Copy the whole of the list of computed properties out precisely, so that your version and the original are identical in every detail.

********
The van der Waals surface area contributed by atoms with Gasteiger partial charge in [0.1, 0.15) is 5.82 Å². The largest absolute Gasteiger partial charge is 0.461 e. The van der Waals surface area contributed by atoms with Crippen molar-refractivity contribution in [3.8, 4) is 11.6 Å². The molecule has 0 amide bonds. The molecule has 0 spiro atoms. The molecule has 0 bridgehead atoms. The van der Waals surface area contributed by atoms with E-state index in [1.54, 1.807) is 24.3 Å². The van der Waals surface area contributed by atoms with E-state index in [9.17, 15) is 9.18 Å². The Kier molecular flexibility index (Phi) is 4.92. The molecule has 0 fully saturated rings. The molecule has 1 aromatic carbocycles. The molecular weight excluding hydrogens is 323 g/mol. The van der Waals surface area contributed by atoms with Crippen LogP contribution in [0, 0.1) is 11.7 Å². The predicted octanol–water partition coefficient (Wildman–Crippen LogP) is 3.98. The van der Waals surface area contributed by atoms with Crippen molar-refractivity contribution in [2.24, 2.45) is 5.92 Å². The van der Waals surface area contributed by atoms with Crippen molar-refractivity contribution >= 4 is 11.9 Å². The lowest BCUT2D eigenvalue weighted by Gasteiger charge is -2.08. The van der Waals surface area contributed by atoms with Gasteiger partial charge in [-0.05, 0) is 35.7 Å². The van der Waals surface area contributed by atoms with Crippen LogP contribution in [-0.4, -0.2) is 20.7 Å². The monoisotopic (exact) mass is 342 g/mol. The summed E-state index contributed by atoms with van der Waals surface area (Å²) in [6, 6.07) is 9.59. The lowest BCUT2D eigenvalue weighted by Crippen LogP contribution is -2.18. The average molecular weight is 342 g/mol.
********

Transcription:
The van der Waals surface area contributed by atoms with Gasteiger partial charge in [0.1, 0.15) is 5.82 Å². The largest absolute Gasteiger partial charge is 0.461 e. The van der Waals surface area contributed by atoms with Crippen molar-refractivity contribution in [3.8, 4) is 11.6 Å². The molecule has 0 amide bonds. The molecule has 0 spiro atoms. The molecule has 0 bridgehead atoms. The van der Waals surface area contributed by atoms with E-state index in [1.54, 1.807) is 24.3 Å². The van der Waals surface area contributed by atoms with E-state index in [9.17, 15) is 9.18 Å². The Kier molecular flexibility index (Phi) is 4.92. The molecule has 0 fully saturated rings. The molecule has 1 aromatic carbocycles. The molecular weight excluding hydrogens is 323 g/mol. The van der Waals surface area contributed by atoms with Crippen LogP contribution in [0, 0.1) is 11.7 Å². The predicted octanol–water partition coefficient (Wildman–Crippen LogP) is 3.98. The van der Waals surface area contributed by atoms with Crippen molar-refractivity contribution in [2.24, 2.45) is 5.92 Å². The van der Waals surface area contributed by atoms with Crippen molar-refractivity contribution >= 4 is 11.9 Å². The lowest BCUT2D eigenvalue weighted by Gasteiger charge is -2.08. The van der Waals surface area contributed by atoms with Gasteiger partial charge in [-0.05, 0) is 35.7 Å². The van der Waals surface area contributed by atoms with Crippen LogP contribution in [-0.4, -0.2) is 20.7 Å². The monoisotopic (exact) mass is 342 g/mol. The summed E-state index contributed by atoms with van der Waals surface area (Å²) in [6, 6.07) is 9.59. The lowest BCUT2D eigenvalue weighted by Crippen LogP contribution is -2.18. The average molecular weight is 342 g/mol.